The Good Bargain


Faith of Our Fairy Tales #6 (Original story)

Story Scripture: Whoever is patient has great understanding, but one who is quick-tempered displays folly. – Proverbs 14:29

Story Saying: Opportunity seldom rises with blood pressure. – Jarod Kintz

Behind the Story: In this story a peasant, whose name we are never told, does several things to make money. Unfortunately, he ends up losing all the money he makes because he does not make wise decisions and lets his temper get the best of him.

First, he sells a cow at the fair and earns seven talers. Talers are Germanic silver coins. On his way back home he hears some frogs in a pond calling “aik, aik, aik” because, well, they are frogs. The peasant mistakenly thinks the frogs are saying he has “eight, eight, eight” talers. He gets so angry, calls the frogs mean names and throws his seven talers into the water telling them to count the coins for themselves. Of course, the frogs can’t count and go on calling “aik, aik, aik.” The peasant ends up going home with nothing.

On his second venture, the peasant kills a cow and goes to the town to sell the cow’s meat. He comes upon a group of dogs barking “wow, wow, wow.” Again, the peasant mistakenly thinks that the dogs are barking “wow” to his pieces of cow meat, so he gives them the meat expecting them to take it to the butcher. Of course, the dogs do no such thing. They end up devouring the meat because, well, they are dogs. You can imagine the anger the peasant felt when he went to the butcher three days later to collect his money from the cow meat that he thought had been sold. Because the dogs had not sold the meat, the butcher did not know what the peasant was talking about and ended up beating him out with a broomstick.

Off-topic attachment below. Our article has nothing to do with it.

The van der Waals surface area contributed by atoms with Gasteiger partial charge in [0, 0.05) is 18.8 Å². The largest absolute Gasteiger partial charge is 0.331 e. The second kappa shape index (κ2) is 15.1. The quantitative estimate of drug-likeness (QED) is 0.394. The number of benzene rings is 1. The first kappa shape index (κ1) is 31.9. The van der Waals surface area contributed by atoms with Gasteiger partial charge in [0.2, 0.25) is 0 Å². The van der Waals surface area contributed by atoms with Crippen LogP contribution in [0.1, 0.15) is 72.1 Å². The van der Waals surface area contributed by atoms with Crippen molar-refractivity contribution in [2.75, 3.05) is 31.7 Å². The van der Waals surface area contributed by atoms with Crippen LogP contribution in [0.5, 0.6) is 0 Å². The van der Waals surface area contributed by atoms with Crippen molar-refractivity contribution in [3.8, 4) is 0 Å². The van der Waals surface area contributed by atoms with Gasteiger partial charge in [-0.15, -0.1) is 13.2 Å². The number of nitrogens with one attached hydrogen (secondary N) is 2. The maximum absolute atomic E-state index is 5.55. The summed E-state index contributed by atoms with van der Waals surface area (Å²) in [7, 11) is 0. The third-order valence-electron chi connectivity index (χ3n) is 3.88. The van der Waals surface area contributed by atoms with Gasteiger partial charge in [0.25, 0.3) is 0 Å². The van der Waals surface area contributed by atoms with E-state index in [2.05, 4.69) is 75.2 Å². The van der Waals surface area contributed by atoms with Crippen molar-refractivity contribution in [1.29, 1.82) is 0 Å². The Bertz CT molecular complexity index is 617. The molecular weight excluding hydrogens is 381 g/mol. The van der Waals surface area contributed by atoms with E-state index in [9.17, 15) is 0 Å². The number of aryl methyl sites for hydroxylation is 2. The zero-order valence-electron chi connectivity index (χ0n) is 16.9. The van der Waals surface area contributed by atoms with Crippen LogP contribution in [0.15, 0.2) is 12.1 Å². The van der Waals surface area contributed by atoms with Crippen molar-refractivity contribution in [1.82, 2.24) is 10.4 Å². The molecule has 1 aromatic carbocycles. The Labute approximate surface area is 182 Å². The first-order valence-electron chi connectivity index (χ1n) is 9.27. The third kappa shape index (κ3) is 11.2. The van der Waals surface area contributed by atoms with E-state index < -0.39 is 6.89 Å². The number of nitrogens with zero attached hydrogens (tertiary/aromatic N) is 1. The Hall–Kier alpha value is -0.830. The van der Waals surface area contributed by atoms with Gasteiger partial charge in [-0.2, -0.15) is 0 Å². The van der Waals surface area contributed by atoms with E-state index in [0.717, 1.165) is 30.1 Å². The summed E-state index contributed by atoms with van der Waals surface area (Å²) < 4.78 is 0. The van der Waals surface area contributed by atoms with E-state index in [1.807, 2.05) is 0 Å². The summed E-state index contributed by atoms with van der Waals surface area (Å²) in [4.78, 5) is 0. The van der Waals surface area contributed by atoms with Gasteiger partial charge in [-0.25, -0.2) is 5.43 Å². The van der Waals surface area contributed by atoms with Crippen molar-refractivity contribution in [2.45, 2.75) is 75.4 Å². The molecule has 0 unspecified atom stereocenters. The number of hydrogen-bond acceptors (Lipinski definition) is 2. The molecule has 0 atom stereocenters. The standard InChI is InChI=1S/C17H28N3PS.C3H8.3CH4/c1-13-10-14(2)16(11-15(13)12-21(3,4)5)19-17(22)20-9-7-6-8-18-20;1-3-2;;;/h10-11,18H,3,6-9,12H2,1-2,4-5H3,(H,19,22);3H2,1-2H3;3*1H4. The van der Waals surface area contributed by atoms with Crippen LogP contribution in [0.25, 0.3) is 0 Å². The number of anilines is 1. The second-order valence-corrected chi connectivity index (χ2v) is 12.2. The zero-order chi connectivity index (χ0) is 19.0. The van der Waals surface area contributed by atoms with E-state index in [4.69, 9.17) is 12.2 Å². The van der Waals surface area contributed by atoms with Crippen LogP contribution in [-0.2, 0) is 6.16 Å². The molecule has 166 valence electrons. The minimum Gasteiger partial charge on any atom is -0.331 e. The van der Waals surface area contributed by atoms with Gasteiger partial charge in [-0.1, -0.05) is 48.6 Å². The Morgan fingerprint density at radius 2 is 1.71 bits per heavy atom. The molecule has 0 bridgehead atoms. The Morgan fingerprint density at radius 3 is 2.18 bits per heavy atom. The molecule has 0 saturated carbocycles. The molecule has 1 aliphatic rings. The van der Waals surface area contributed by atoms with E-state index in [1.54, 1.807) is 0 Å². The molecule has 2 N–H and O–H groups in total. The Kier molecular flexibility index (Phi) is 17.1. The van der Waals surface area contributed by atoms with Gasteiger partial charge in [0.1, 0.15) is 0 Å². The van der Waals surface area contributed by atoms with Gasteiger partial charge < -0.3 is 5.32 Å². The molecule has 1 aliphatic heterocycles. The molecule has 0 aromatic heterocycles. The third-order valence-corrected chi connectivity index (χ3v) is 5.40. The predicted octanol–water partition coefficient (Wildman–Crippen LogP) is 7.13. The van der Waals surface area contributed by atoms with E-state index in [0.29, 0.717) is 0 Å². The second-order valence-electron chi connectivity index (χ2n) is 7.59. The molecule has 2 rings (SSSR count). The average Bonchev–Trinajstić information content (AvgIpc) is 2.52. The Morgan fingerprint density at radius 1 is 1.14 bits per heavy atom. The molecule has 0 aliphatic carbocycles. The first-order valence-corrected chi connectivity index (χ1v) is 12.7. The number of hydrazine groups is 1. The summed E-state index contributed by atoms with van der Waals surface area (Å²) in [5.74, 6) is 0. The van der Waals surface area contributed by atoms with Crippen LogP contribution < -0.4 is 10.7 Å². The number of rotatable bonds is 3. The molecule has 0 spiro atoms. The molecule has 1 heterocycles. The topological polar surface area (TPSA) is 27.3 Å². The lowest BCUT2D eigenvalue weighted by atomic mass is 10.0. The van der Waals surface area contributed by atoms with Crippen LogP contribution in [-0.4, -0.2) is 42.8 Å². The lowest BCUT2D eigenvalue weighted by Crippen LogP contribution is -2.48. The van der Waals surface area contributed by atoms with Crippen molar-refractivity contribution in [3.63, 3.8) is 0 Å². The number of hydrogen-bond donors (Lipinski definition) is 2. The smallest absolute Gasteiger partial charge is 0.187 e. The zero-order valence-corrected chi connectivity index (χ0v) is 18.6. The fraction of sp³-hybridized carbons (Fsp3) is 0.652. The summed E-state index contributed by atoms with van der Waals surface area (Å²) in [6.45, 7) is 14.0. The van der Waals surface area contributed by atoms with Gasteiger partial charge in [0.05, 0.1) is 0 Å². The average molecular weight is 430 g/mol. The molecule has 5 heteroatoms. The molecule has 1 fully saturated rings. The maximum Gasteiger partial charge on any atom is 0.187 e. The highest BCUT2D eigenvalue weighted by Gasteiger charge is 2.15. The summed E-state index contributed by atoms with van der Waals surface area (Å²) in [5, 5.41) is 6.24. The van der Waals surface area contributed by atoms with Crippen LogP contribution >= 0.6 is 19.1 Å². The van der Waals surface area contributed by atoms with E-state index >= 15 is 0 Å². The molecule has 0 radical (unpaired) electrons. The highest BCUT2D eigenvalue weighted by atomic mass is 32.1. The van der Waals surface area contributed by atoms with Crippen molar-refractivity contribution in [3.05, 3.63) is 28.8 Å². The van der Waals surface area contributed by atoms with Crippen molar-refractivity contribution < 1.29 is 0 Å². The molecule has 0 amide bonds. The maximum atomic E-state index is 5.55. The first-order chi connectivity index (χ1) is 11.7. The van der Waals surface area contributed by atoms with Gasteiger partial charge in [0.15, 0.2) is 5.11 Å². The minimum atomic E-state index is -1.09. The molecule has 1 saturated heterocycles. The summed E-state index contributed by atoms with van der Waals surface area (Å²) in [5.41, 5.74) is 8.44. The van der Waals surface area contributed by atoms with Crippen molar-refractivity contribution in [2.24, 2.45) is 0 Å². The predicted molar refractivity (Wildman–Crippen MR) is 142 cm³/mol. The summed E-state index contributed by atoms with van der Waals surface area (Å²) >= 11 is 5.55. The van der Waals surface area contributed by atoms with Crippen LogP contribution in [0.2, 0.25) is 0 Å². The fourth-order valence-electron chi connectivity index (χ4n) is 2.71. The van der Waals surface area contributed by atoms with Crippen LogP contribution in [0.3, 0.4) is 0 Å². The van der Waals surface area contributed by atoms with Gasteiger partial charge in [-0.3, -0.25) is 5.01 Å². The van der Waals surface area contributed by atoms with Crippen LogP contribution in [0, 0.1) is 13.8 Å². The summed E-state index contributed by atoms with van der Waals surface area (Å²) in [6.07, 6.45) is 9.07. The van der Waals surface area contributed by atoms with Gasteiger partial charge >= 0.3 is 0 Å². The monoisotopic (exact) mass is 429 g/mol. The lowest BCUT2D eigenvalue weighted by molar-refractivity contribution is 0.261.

Fortunately, for the peasant, this story has a good ending and finishes with him getting a good coat and good money in his pocket – something he concludes is a good bargain.

We should not live our lives like the peasant – thinking the whole world is against us because we make rash decisions, get angry before we get the facts and foolishly invest out time, money, etc. in incompetent hands. As our story staying suggests, we will not often find opportunity in negative situations when we let our tempers get the best of us.

The Bible has a lot to say about the matter, mostly referring to quick-tempered people as fools: Fools find no pleasure in understanding but delight in airing their own opinions (Proverbs 18:2); Fools give full vent to their rage (Proverbs 29:11); Fools show their annoyance at once (Proverbs 12:6); A fool is reckless and careless (Proverbs 14:16); Do not be quickly provoked in your spirit, for anger resides in the lap of fools (Ecclesiastes 7:9).

Amid misunderstanding and disagreement, chaos and confusion and unfairness, remember to keep calm. Because of God (our King) “there is still justice in the world.”


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